My team and I have selected information, and this is how we vet that information, and we say it on our show: If it doesn't move you forward in your life somehow or cause somebody else to move forward in their lives, then we won't put it on the show. And if you can't tell it to somebody in two sentences or less, then I won't put it on the show.
I'd like to ask you some favorite things of yours, such as your favorite singer.
I'd say Bobby Darin.
What's your favorite group?
Oh gosh, I have a couple. I really like Jack Nicholson.
Do you recall any particular moment from that interview?
Yeah, I recall a very big moment. She was presenting an Oscar when I was working for "Entertainment Tonight," and she got sort of befuddled. It just wiped her out, and she lost her place, and she just seemed like she had a "dementia moment," which she didn't really have. So it was a big deal, and she called up "Entertainment Tonight" and she said, "I want that tall man to come interview me so I can tell my story!"
So I went over to her apartment in Hollywood with my camera crew, and we set up, and then she arrived and said, "Hello, young man!" But for some reason, she wouldn't let me sit anywhere near her. I must have been 10, 20 yards away from her, and the cameraman's like, "I can't get this shot." So she was like, "I'm ready for my close-up, Mr. DeMille." She set herself up by the fireplace, but she did not want me in the shot.
So slowly but surely, because I was shouting my questions, I was inching my chair, sort of moving it forward, and she says , "Young man, I know what you're doing!" So I kept looking over my shoulder to see if Rod Serling was around because it was really a "Twilight Zone" moment for me.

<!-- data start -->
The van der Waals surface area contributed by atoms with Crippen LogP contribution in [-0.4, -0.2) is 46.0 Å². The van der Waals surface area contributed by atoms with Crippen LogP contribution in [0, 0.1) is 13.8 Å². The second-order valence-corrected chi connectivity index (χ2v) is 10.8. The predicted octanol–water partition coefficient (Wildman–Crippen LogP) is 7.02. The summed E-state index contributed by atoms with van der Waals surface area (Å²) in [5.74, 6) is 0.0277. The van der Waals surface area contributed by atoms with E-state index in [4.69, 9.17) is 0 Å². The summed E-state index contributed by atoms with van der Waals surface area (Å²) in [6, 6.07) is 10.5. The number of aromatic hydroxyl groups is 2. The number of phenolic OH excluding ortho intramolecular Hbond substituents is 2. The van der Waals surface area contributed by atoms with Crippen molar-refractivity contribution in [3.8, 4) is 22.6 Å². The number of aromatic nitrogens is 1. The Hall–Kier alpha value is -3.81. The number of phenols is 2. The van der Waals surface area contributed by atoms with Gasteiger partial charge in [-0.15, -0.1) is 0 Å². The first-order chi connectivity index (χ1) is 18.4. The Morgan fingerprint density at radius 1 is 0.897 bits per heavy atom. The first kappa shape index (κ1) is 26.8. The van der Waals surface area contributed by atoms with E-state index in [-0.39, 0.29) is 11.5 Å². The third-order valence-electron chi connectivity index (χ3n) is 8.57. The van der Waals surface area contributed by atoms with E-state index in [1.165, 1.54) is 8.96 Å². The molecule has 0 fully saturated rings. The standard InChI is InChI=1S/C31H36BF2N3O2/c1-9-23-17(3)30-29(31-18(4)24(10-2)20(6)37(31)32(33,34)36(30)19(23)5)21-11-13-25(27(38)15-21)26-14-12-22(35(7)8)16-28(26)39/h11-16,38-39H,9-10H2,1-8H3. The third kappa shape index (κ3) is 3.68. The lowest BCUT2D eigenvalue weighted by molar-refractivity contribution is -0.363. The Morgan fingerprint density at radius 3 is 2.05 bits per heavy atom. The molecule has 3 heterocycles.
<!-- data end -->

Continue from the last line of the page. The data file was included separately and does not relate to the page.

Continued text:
Mentioning "Twilight Zone," what's your favorite TV show?
It was going to be "Game of Thrones," but they screwed that up, because I liked the book so much. My favorite TV show is "Big Bang Theory." It's a very smart show.
Ah, "Game of Thrones." What's your favorite book?
My favorite book is "The Road Less Traveled." In fact, I'm holding it in front of me here. It's always in front of me. By M. Scott Peck.
What do you like about it?
It's my story. [Laughs] I had pretty bad ADD when I was a kid, and this book is about codependency, and it's about delayed gratification, which is the key to all successes . . . delayed gratification. Another favorite book is called "Focus," by Al Ries, and that book is how the radio show was launched. It was just about finding a niche and focusing on it and not being enticed to move from that focus.
What about your favorite movie?
"Gladiator." I've seen it 20 times. We've done a thing on the radio show about "movie therapy," where if you're having a problem or you want inspiration, there are a lot of psychotherapists around who are recommending movies that have your same situation and you can solve them by watching the movie. Russell Crowe's character is so incredible to me, what he stands for and his family values. If I'm feeling down, I just fire up "Gladiator." "Braveheart" is good, too, but "Gladiator" just sort of takes it to the next level.
And your favorite website?
I like WebMD a lot [laughs]. You know, when you get to be 60, there's a lot of stuff going on. I got a lot of stuff to look up. So all of my ailments, I check out on WebMD. And we use a lot of it on the radio show, too. It's just really good information.
Your favorite food?
I know this sounds sort of self-serving, but my wife makes penne con broccoli, with a special sauce that she makes with pine nuts, raisins, and she makes her own tomato sauce.
Your favorite snack?
Almonds. I got that from Dr. Oz. I snack on almonds pretty much all day.